The student and teacher began working together one-on-one and gradually changes in him emerged despite his reluctance to behave any better.
“I told him he’d have to get to my house every day before school to complete his homework,” Johnson recalled. “My husband, Jimmie, and I had all the books and encyclopedias he needed. He made the honor roll that year and never looked back.”
Miller notes in the book how success in school and Johnson’s attention were like a drug he craved. Life just became simpler and easier once he started to cooperate.
Miller loved football and was a star running back in high school. Johnson and her husband began going to his games and even took him to college and professional games as far away as Miami.
“We saw things were changing in him,” Johnson said. “During my teaching career, I saw lots of Alvin Millers. Not everyone made it; they failed to be consistent or had no parental support.”
But Alvin had the equivalent of two mothers rooting him on. He embraced all the positive strokes that were being given to him and went on to a string of successes that took him through middle and high school and on to Eastern Kentucky University where he became a star running back with the nickname Horse while attending the university’s large ROTC [Reserve Officer Training Corps] program.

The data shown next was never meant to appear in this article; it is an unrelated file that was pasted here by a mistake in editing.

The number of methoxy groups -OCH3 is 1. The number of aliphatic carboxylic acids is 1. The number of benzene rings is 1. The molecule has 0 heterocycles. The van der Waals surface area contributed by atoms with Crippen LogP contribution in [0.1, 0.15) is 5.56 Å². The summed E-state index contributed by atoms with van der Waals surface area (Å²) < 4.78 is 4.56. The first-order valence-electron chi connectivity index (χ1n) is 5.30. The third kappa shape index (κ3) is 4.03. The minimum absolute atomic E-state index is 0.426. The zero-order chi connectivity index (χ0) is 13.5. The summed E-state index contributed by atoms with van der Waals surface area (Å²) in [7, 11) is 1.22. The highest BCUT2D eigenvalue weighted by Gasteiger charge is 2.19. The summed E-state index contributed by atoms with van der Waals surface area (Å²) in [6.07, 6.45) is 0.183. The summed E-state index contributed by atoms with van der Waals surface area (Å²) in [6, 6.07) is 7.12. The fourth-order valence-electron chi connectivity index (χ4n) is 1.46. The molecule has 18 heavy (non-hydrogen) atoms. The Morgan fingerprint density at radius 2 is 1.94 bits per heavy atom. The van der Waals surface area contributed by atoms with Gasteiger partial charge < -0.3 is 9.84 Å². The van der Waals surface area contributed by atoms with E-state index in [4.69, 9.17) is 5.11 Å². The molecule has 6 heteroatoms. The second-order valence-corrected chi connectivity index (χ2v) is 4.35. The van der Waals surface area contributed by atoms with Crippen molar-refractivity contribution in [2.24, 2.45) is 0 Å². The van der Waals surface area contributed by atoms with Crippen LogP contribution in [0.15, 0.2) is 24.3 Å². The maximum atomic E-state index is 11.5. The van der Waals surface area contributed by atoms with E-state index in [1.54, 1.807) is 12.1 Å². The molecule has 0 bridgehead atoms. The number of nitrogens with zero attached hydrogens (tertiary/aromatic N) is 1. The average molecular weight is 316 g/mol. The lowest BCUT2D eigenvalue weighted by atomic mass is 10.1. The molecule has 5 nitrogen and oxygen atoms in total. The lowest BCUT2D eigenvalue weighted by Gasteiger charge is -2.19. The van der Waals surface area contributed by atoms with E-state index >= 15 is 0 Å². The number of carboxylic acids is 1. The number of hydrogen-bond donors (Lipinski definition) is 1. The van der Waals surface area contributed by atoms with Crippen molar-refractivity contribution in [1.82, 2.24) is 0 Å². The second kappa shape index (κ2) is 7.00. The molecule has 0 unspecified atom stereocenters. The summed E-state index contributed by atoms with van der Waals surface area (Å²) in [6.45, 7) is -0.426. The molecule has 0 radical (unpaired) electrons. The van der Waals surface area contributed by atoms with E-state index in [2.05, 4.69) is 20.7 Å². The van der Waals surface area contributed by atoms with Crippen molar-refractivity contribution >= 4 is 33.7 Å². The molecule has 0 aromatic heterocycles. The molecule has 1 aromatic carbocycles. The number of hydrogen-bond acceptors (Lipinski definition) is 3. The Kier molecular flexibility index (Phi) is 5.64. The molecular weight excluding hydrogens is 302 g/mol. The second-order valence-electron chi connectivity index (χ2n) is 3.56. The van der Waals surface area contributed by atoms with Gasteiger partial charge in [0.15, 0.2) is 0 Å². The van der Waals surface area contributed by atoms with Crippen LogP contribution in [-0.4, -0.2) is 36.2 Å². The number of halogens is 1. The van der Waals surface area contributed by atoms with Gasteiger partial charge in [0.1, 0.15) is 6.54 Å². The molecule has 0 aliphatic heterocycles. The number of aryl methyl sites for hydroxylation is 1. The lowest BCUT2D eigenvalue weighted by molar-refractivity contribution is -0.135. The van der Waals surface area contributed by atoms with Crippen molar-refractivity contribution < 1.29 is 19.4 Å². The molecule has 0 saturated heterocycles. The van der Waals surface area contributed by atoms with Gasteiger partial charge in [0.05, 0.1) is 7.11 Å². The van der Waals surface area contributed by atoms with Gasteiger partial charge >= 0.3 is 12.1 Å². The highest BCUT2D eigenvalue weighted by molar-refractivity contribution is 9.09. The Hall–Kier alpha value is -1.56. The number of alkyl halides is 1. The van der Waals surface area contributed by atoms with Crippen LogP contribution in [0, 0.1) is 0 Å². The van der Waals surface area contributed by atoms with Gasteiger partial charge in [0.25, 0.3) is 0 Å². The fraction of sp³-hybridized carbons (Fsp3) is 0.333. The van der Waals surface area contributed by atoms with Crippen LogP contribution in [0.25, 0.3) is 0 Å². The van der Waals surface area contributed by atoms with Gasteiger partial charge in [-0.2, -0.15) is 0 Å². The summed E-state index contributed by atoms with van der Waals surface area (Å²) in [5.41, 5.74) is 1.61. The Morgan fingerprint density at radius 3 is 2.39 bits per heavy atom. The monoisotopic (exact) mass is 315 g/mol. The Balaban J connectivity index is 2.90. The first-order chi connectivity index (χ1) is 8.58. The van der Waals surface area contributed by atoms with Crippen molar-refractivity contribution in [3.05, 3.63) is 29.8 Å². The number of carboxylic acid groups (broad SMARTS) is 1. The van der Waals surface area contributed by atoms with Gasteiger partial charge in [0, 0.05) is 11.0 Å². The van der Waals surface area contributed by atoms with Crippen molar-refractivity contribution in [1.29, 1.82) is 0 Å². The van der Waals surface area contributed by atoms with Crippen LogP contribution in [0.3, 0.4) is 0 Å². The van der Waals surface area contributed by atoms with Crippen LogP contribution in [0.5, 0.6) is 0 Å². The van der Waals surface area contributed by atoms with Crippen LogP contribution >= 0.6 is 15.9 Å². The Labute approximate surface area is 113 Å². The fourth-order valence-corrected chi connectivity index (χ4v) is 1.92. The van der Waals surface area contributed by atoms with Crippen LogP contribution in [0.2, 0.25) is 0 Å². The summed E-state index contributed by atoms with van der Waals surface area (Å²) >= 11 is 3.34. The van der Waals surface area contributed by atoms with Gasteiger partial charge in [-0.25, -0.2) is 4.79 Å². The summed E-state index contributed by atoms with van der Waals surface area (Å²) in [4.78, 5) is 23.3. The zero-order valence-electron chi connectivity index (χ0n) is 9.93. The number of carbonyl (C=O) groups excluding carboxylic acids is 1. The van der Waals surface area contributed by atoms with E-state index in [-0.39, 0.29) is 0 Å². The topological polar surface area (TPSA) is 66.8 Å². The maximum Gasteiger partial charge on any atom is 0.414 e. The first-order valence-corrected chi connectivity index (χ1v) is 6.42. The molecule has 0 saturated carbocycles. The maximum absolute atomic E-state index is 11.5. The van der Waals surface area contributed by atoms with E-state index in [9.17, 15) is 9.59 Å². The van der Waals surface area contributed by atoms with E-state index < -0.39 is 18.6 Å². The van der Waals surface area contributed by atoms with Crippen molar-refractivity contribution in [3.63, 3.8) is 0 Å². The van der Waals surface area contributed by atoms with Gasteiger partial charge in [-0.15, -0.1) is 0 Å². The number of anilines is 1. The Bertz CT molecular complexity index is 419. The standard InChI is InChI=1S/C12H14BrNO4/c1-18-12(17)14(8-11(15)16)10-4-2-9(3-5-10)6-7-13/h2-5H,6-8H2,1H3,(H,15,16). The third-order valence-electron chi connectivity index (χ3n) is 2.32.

Later he joined the Army as an officer, studied for a doctor of theology degree, became an ordained minister and, after 10 years teaching, returned to military service as a chaplain. He retired after serving for 30 years. His proudest moment came during a visit by President Barack Obama to Fort Campbell, Kentucky, where the team that took out Osama Bin Laden trained. Miller was chosen to give the invocation, an honor he cherishes.
Miller and Johnson remain tight today. She’s now 75 and retired in 2005, but she’s still a very important part of his life.
Miller, 63, lives in Nashville, Tennessee, but is a frequent visitor to his hometown to check on his mother [now in her 80s] and his old teacher and godmother. Miller and Johnson talk by phone almost every day.
“I think he sees me as a combination of his older sister and his godmother and as a second mom,” Johnson said. “My family is his family and always will be. It’s been an amazing ride. I can talk about him for hours.”
Miller writes in The Horse that even during his worst days in school, before Johnson, he always wanted to do well, he just didn’t know how.
Rita Johnson showed him how. She showered him with attention and love — something that was missing at home. He blossomed into a prized student and has gone on to enjoy a life of success. He could easily have ended up behind bars or even in the electric chair. He notes how two boyhood friends were executed, while others are still on death row.
Today, Miller is happily married with grown children. He gives back to Fort Pierce through his role as a founding member of Restoring the Village. He’s paying forward all the love and attention a teacher gave him.